In a population of 11,773 patients from 26 independent studies, we found that the risk of mortality in colorectal cancer patients harboring BRAF-V600E mutation is more than two times higher than those with wild-type BRAF. We also demonstrated that melanoma patients with BRAF mutation have a 1.7 times higher risk of mortality when compared with their counterparts without BRAF mutation in a population of 674 patients from the pooled result of 4 studies. In fact, this significant hazard ratio for BRAF mutation in our study can indirectly explain the previously reported promising improvement of melanoma patient survival harboring BRAF mutation after selective BRAF inhibitor treatments –. However, short period of symptom free survival and resistance to drug therapy are new emerging problems in BRAF specific inhibitor treatments in melanoma patients. Although the preliminary results for BRAF inhibitor treatments were promising, resistance to drug treatment usually appears in almost all cases , . Typically a reactivation of MAPK pathway happens in resistant cases through other mechanisms including RAS or MEK1 mutations, COT overexpression or BRAF truncation –. Nevertheless, the response rate of colon cancer patients harboring BRAF-V600E mutation to BRAF inhibitor treatment is much lower than melanoma patients , . In fact, over activation and crosstalk of parallel pathways like phosphatidylinositol 3-kinase (PI3 kinase) – AKT with MAPK in colorectal cancer is playing a main role in the observed different response to BRAF inhibitor treatments in colorectal cancer. Likewise, a very recent study by Prahallad et al  revealed the important role of epidermal growth factor receptor (EGFR) activation in colon cancer patients as well. They showed that a feedback activation of EGFR occurs in colon cancer cells after BRAF-V600E inhibition very quickly. In fact, this feedback activation of EGFR in colon cancer cells leads to a continuous malignant cell proliferation even in the presence of BRAF-V600E inhibition. However, this mechanism would not be applicable to melanoma cells as they express a very low level of EGFR .
BRAF mutation in papillary thyroid cancer was reported to be a risk factor for worse survival in two studies , . Notwithstanding a notably long term follow-up of patients for 18 to 20 years in these studies from Australia and Italy, the authors either did not observe any death  or only one death  in BRAF wild-type group of patients. Authors reported only one death in a population of 64 or no death among 41 wild-type BRAF patients while Standardized Death Rate for general population in Australia was found to be 6.9 and 4.7 per 1000 standard populations for male and female respectively (http://www.abs.gov.au/ausstats/abs@.nsf/Lookup/by+Subject/4125.0~Jul+2011~Main+Features~Death+rate~3210). Also, based on the report from the Centers for Disease Control and Prevention, age specific mortality rate for normal population within the same age group as patients in these two studies (45 to 54 years) is 420.9 per 100,000 of population (http://www.cdc.gov/nchs/nvss/mortality_tables.htm). Altogether, it seems that more studies with larger sample size are required to determine the significance of BRAF-V600E mutation effect on papillary thyroid carcinoma patient survival.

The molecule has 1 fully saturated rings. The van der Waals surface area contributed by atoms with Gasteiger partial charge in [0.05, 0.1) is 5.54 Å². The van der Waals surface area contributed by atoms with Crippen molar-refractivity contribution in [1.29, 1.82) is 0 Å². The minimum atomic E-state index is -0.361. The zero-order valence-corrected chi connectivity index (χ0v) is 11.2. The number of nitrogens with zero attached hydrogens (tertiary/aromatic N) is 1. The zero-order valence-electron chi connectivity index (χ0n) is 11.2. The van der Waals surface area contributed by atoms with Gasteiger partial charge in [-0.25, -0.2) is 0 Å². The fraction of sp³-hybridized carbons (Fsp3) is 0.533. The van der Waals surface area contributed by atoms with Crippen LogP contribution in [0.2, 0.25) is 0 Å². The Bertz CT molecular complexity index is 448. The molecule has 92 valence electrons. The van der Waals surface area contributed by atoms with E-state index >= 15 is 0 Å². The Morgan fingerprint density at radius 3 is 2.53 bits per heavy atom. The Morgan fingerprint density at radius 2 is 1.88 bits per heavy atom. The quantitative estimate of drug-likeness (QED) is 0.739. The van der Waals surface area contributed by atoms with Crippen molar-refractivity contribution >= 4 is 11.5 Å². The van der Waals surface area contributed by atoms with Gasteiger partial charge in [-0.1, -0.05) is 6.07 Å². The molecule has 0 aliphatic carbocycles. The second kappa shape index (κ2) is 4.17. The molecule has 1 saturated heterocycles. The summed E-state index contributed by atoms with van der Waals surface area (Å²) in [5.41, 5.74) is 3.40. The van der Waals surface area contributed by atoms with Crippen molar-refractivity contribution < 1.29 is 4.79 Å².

The number of studies comparing molecular and clinicopathological difference between right and left side colon cancers have been increased during the past two decades. For instance, a higher frequency of microsatellite instability, which is a poor prognostic factor for colon cancer, has been reported to be more prevalent in right side compared with left side colon cancer , . A number of studies also reported more prevalent BRAF mutations in right side colon cancer , . Although different biological and clinicopathological characteristics have been described for right and left side colon cancer, this issue is still a matter of controversy. Accordingly, investigating a large number of patients (29,568) in a recent study, Benedix et al  revealed a remarkable clinicopathological variation among colonic subsites irrespective of the side of tumor (right versus left). They showed that these differences are more related to the anatomical site of the cancer origin rather than a simple right and left categorization , . Despite a number of descriptive reports on the prevalence of BRAF mutation and its correlation with clinicopathological characteristics, there has been no comprehensive comparison on the effect of BRAF mutation on patient survival in separate groups of right and left side colon cancers. Accordingly, a controversial favorable effect for BRAF mutation on patient survival on left side colon cancer (P = 0.084) has been reported by Zlobec et al , while in the same study they observed a significant negative effect of BRAF mutation on patient survival for right side colon cancer (P = 0.01). They did observe a significant protective effect for BRAF mutation on left side colon cancer considering other risk factors in a multifactorial analysis (HR, 0.53; P = 0.109). However, the negative effect of BRAF mutation on right side colon cancer patient survival was persistently significant in multifactorial analysis (HR, 2.82; P = 0.002) . A number of other researchers from our pooled studies also observed a considerable decrease in patient survival with BRAF mutation compared with wild-type BRAF; however, the specific HR for wild-type or mutant BRAF was not determined , , , . Based on the significantly poor patient survival in mutant BRAF group in those studies according to survival curves and reported survival time difference, we estimated the HR of mutant BRAF in our meta-analysis.